The Colours of Impressionism: Masterpieces from the Musée d’Orsay

 

The Colours of Impressionism: Masterpieces from the Musée d’Orsay is an exhibit I have been excited to see ever since it was announced late last year. Having studied the impressionists in high school and hearing that familiar names and works would be in little old Adelaide was such an exciting prospect. And unlike a lot of the things I studied in school, they made an impression on me. Familiar names such as Monet, Manet, Pissarro, Morisot, Renoir, and Cézanne had my heart in a flutter. All artists whose work I never expected to have the opportunity to see, particularly not here in Adelaide.

The Colours of Impressionism is a major exhibition, one of the biggest to come to the Art Gallery of South Australia, featuring 65 paintings from the Musée d’Orsay in Paris. The exhibition tells the story of the evolution of colour throughout the French Impressionist movement of the 19th century.

The French Impressionist movement is one of the most famous artistic movements as it shows the turn from traditional art (which valued realism) towards modern art. Impressionism was revolutionary and led artists to question whether the purpose of art was to produce true and accurate depictions or to produce something which could be enjoyed by all.

When I am in an art gallery I always opt to wander rather than have a guided tour as I enjoy the freedom in lingering by each piece as long as I like. Seeing this exhibition was no different. It was exciting to see so many pieces that were both familiar and others which were not.

For someone unfamiliar with the movement, the display is quite comprehensive and explains everything you need to know about the works you are viewing and the movement they encompass. Information on the movement and the pieces is printed on the walls. You don’t need any prior knowledge to enjoy the exhibit.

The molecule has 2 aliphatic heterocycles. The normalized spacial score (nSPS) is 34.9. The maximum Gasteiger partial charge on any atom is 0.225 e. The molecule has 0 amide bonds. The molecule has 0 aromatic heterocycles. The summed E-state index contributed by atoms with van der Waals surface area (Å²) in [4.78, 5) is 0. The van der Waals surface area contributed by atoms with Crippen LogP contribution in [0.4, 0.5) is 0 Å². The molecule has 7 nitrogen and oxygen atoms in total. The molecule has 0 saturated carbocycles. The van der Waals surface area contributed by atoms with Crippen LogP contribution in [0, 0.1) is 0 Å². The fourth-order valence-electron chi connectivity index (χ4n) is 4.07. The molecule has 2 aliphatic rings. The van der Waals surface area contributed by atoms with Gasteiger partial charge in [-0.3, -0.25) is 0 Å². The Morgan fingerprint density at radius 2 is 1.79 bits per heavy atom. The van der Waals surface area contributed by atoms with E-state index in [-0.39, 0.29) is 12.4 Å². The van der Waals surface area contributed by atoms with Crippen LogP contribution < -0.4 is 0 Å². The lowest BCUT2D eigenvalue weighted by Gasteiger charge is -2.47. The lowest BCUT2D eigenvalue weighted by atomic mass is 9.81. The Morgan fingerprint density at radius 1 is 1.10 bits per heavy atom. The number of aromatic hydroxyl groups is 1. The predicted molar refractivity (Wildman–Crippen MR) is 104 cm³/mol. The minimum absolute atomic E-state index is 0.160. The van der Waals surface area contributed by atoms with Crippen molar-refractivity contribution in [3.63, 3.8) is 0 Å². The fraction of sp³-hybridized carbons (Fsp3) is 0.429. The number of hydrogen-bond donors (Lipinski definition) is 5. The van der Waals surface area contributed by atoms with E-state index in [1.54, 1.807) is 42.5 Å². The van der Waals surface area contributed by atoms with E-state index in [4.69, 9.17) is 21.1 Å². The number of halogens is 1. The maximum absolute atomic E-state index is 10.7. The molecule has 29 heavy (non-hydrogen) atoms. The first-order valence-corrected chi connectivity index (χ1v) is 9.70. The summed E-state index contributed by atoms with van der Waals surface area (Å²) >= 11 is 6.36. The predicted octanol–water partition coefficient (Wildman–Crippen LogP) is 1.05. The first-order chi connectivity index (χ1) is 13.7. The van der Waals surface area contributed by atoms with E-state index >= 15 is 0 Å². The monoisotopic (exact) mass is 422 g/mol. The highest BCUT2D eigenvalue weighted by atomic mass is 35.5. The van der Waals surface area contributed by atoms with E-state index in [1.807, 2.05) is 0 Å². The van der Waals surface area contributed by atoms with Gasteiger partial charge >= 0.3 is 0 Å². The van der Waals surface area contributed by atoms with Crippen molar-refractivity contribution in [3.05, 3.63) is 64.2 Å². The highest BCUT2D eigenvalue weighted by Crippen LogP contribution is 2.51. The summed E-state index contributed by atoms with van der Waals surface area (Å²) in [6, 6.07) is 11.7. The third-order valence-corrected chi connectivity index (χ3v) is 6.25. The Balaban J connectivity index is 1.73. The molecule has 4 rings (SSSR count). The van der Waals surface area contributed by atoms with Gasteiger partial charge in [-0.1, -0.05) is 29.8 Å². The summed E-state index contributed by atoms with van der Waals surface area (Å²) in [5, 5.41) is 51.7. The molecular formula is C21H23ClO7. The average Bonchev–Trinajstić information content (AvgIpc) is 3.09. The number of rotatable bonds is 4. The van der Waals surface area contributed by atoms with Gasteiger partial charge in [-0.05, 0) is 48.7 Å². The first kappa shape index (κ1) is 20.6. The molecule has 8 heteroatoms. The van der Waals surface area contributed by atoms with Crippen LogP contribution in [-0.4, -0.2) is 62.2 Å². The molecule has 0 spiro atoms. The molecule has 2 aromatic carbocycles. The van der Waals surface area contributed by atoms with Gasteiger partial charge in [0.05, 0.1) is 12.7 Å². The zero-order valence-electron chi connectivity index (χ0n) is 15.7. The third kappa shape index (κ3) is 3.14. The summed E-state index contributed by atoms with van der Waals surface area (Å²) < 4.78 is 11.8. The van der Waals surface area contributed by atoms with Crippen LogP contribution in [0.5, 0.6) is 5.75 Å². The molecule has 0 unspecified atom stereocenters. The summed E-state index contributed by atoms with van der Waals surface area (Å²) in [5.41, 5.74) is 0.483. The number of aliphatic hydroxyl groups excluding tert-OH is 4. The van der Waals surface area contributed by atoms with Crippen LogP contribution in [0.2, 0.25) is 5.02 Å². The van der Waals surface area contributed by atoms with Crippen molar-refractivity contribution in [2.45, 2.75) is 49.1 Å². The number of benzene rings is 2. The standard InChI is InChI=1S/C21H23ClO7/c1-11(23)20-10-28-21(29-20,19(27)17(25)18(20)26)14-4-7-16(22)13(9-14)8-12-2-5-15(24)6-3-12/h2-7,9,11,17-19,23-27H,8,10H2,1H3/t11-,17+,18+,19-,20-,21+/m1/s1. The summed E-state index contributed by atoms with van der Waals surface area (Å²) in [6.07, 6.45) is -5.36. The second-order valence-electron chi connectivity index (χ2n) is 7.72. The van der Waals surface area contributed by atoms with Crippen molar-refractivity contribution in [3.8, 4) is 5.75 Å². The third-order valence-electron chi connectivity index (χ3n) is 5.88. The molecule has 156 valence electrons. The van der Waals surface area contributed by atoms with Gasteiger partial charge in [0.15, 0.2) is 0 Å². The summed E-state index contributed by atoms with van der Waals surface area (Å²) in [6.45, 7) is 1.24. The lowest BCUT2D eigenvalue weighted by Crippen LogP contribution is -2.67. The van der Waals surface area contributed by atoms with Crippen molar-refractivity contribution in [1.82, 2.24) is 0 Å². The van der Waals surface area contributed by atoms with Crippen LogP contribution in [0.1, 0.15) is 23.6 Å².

Impressionism is about capturing the effect of light. This means that the same scene might have been painted on various occasions at different points in the day. It is characterised by small, visible brush strokes and paintings that capture nature and the every-day, giving it a sense of realism. I mentioned earlier that the movement was revolutionary. During this period the range of colours and pigments available for paint was expanding, encouraging artists to experiment in new ways and produce new works focused on colour instead of conforming to the Academy.

The exhibition’s focus on colour is well represented from room to room. It began with the dark, sombre tones which carried over from realism, and moved towards the bright, neons of neo-impressionism and modernist movements such as fauvism.

I would highly recommend checking out the exhibition if you’re in the city, particularly if you have an interest in art-history. The beauty of impressionism is that is breaks away from the idea that art must be entirely realistic. Impressionism provides an impression of a scene or moment without adhering to the strictures of realism.
The exhibit will be showing at the Art Gallery of South Australia until July 29th 2018 and tickets can be purchased at both gallery or online.

 

Words by Kayla Gaskell

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